Allow me a moment to address the critical matter of Miley Cyrus’s controversial Instagram Live broadcast on Sunday. There’s a point to this exercise, I promise. Also please let it be noted that I have no idea who Cody Simpson is and refuse to Google the answer.
This Buzzfeed explainer on the dust-up is helpful because it walks through Cyrus’s long record of self-identifying as queer before reporting on her comments, illustrating the central narrative at hand: Miley Cyrus, a major LGBT ally, made a major gaffe.
Here’s what she said:
There are good men out there, guys, don’t give up. You don’t have to be gay, there are good people with dicks out there, you just got to find them… I always thought I had to be gay because I just thought, like, all guys are evil, but that’s not true.
The notion that Cyrus “thought” she had to be gay not for lack of attraction to men but for lack of attractive men is obviously problematic from the perspective of LGBT proponents. I’m not actually sure if she was being sincere or flippant, and I’m not actually sure if anyone cared, but the comments did generate a healthy chunk of media coverage from a wide array of outlets.
I generally find her politics to be as misguided as they are boring, but the reason this is worth spending any time on at all is to say the weird standard of ideological perfection to which we hold celebrities is useless. (I also think it’s driven by the fawning coverage celebrities like Cyrus get every time they utter some vaguely progressive statement, but that’s another issue.) It’s true, few celebrities have seemed as impressively woke as Cyrus, who could basically blog for HuffPost.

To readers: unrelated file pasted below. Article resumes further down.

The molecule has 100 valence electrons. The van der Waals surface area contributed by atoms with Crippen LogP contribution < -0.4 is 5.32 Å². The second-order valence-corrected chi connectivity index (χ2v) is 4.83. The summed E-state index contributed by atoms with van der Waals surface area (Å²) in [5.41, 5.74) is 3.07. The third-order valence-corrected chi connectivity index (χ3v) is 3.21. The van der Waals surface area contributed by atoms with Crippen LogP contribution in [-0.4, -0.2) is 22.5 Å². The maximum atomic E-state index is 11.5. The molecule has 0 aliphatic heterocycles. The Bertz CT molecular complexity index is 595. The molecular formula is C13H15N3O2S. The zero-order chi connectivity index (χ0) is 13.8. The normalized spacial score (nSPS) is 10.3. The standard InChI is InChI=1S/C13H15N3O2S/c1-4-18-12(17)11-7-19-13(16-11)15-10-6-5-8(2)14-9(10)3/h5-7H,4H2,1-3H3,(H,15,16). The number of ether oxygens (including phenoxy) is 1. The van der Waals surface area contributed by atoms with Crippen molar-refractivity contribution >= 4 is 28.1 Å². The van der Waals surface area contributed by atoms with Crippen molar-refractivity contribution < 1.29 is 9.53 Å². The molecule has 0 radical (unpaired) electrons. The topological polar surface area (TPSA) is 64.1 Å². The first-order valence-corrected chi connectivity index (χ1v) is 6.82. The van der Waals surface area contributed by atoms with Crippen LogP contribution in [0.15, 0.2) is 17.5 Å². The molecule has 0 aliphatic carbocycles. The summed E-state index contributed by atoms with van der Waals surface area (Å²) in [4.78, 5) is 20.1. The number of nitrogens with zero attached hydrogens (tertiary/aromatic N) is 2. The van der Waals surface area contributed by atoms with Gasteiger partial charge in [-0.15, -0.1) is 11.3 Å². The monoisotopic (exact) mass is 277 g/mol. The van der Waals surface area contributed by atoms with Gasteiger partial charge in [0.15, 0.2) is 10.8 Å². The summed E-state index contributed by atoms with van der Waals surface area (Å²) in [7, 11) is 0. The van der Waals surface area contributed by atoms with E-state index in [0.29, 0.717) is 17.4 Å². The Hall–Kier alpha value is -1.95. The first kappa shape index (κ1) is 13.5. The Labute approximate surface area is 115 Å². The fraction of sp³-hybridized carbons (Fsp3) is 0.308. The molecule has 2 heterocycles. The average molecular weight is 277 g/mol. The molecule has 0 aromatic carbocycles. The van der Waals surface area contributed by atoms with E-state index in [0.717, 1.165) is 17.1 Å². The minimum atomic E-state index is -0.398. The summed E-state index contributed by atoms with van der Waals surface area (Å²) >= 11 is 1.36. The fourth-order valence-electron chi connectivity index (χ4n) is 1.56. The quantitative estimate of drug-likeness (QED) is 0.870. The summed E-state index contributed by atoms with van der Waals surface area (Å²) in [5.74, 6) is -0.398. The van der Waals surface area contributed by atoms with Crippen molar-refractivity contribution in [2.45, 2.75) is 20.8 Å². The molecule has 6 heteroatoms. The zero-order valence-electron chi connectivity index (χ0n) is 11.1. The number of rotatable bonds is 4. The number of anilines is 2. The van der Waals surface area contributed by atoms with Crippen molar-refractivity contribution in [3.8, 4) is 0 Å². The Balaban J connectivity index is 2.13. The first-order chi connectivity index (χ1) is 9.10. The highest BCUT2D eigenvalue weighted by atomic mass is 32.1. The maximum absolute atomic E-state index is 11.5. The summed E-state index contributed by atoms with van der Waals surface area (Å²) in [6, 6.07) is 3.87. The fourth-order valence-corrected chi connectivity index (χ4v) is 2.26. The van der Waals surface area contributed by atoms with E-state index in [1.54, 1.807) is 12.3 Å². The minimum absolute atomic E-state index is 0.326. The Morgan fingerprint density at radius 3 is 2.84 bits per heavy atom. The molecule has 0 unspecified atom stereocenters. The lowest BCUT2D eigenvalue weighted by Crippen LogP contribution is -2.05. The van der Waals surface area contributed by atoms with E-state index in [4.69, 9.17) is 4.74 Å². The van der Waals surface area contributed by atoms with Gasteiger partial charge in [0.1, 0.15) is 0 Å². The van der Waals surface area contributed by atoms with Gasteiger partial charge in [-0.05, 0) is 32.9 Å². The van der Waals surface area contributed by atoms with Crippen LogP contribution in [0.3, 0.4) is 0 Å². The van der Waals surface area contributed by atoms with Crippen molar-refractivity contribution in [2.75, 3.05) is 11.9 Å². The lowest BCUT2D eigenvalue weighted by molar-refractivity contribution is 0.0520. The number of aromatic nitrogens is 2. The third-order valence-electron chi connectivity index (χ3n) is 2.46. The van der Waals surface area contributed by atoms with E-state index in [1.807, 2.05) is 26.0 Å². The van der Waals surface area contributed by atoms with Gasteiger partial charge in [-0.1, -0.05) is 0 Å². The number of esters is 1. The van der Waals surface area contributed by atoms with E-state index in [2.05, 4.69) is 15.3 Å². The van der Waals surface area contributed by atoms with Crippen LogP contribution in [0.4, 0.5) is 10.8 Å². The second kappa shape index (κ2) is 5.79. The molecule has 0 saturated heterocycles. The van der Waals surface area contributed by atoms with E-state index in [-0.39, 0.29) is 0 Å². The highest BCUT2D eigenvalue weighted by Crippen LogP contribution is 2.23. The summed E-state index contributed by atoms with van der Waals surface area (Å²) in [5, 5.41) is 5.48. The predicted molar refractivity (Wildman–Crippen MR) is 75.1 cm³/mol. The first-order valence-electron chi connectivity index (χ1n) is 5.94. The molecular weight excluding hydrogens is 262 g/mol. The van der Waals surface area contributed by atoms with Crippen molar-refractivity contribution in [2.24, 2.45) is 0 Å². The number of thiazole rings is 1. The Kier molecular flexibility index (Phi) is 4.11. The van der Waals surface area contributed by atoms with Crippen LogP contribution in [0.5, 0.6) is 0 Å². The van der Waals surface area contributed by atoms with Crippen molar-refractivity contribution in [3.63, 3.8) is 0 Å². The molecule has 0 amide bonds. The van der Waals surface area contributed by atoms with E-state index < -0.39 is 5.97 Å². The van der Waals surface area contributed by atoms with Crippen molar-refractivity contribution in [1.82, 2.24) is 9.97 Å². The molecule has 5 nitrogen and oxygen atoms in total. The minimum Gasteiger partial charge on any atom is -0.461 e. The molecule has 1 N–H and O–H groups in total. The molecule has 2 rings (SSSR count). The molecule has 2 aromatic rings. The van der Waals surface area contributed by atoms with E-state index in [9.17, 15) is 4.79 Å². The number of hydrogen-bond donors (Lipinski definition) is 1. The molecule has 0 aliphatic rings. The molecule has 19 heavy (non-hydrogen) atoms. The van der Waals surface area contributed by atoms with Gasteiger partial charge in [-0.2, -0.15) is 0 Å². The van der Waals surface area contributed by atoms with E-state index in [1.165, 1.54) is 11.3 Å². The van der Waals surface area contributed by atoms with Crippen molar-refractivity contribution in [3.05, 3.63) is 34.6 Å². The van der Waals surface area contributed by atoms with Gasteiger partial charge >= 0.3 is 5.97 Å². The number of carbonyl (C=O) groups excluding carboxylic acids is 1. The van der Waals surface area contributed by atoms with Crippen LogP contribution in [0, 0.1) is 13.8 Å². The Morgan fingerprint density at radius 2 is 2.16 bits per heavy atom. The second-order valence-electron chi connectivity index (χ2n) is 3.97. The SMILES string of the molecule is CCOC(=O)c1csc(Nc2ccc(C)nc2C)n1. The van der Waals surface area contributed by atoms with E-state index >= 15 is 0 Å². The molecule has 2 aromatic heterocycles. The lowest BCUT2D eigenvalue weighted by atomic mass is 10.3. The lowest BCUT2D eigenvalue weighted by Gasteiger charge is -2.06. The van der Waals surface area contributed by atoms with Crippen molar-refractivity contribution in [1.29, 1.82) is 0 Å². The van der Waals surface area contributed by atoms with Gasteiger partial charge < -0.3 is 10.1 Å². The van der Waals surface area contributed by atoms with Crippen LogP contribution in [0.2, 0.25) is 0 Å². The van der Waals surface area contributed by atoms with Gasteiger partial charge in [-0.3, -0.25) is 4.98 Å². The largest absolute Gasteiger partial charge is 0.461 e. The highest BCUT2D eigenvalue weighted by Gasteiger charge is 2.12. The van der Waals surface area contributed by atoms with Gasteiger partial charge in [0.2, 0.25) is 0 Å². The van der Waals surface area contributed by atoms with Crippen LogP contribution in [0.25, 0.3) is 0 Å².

This is less a statement on Cyrus than it is on the standards by which we judge celebrities. Nobody can meet them, and that’s okay. The incessant felling of stars stems from the reality that all of us are problematic: if the world paid attention to every word said by the wokest of the woke, they, too, would fall short.
In the age of social media, celebrities (and the rest of us) are spilling more of their stupid half-baked, instantaneous musings into the public domain than ever before. This clashes naturally with our expectation that celebrities function as moral leaders. That impacts the way the rest of us—think Carson King, thrust suddenly by a good deed into the limelight—are treated too.
The lesson here is that people are actually fallible, and in the age of social media, where we’re constantly tempted into signaling our virtue, no carefully constructed online or offline presence can withstand time. Because in time, we all fail. Even Miley Cyrus.
(Update: I successfully made it through this post without googling Cody Simpson, who I can only assume is some sort of bad DJ. That is an educated guess based almost exclusively on his decision to wear a beanie indoors.)